2. Re-imagining sport as a place of transformation
3. Intersectional approaches, including gender+, race, ethnicity, (dis)ability, social class, sexual identity
Figure 2: How do we create a more inclusive sport environment? (Trussell et al., 2020).

Importantly, this work prioritizes creating equitable sport experiences for all Canadian girls. That’s an important goal because we know that those with intersectional identities face more barriers to inclusion (Canadian Centre for Ethics in Sport, 2022).

Women and girls in high performance sport

For professional women athletes, participation opportunities have grown over time. Consider the Olympics, the world’s largest sporting event, which began with no opportunities for women to participate. Over time, women’s participation in the Olympic Games has ebbed and flowed, but it has mostly grown to achieving near gender parity at the Tokyo 2020 Summer Games.

For the 2020 Olympic and Paralympic Games, Canada sent teams that were predominately women. Over half (60%) of the Canadian Olympic team, and 55% of the Paralympic team were women athletes (Canadian Olympic Committee, 2021a; Canadian Paralympic Committee, 2021a). Women athletes won the majority of Canada’s medals, winning 75% of Canada’s Olympic medals and 67% of the Paralympic medals (Canadian Olympic Committee, 2021b; Canadian Paralympic Committee, 2021b). Thanks to these signals, we can see there are high-stakes opportunities for women to participate within our sport system and that these athletes bring a high return.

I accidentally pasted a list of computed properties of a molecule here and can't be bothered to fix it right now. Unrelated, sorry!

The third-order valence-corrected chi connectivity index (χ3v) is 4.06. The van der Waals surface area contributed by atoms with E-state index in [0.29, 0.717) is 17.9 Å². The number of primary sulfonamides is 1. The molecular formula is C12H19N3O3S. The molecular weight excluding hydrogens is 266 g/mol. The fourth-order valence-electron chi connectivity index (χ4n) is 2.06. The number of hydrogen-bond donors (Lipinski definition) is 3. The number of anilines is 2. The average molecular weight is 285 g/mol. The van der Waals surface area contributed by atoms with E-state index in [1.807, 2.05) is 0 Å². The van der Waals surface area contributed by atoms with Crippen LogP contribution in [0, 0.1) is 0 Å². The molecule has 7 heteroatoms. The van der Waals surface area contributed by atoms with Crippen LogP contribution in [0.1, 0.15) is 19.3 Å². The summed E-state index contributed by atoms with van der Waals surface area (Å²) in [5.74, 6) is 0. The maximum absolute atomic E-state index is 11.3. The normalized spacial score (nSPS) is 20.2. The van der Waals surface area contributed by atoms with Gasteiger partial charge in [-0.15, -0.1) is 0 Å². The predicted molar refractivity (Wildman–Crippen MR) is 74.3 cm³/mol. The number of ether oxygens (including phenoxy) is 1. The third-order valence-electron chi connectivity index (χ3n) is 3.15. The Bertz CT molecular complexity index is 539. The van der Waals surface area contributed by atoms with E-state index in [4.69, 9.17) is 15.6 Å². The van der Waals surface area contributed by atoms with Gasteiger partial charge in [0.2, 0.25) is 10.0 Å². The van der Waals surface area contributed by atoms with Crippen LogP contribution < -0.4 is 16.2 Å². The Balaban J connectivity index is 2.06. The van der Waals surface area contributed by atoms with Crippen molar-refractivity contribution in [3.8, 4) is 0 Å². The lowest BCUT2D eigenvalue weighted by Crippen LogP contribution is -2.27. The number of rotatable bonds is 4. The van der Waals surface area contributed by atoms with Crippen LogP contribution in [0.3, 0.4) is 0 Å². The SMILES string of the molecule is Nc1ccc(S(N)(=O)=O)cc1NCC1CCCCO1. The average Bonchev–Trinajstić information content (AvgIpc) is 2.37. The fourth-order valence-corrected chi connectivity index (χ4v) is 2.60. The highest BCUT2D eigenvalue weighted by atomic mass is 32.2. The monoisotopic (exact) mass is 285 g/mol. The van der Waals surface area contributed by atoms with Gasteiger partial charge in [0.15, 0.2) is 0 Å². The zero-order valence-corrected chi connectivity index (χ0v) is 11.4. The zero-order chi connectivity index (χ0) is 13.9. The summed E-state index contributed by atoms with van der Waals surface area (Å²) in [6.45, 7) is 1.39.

For the 2022 Olympic Winter Games, Canada sent its most gender-equal team, with 106 women athletes and 109 men athletes. A strong signal of women’s increased participation in high performance sport.

Women and girls in sport leadership

Moving on, we take stock of how women are involved in sport leadership. A 2019 study, surveying over 20,000 people across 11 countries, found that Canadians were the most comfortable with women as leaders (Vultaggio, 2019). Canada’s results were higher than any other nation surveyed, as 53% of men and 65% of women reported they were comfortable with women in leadership positions (Vultaggio, 2019).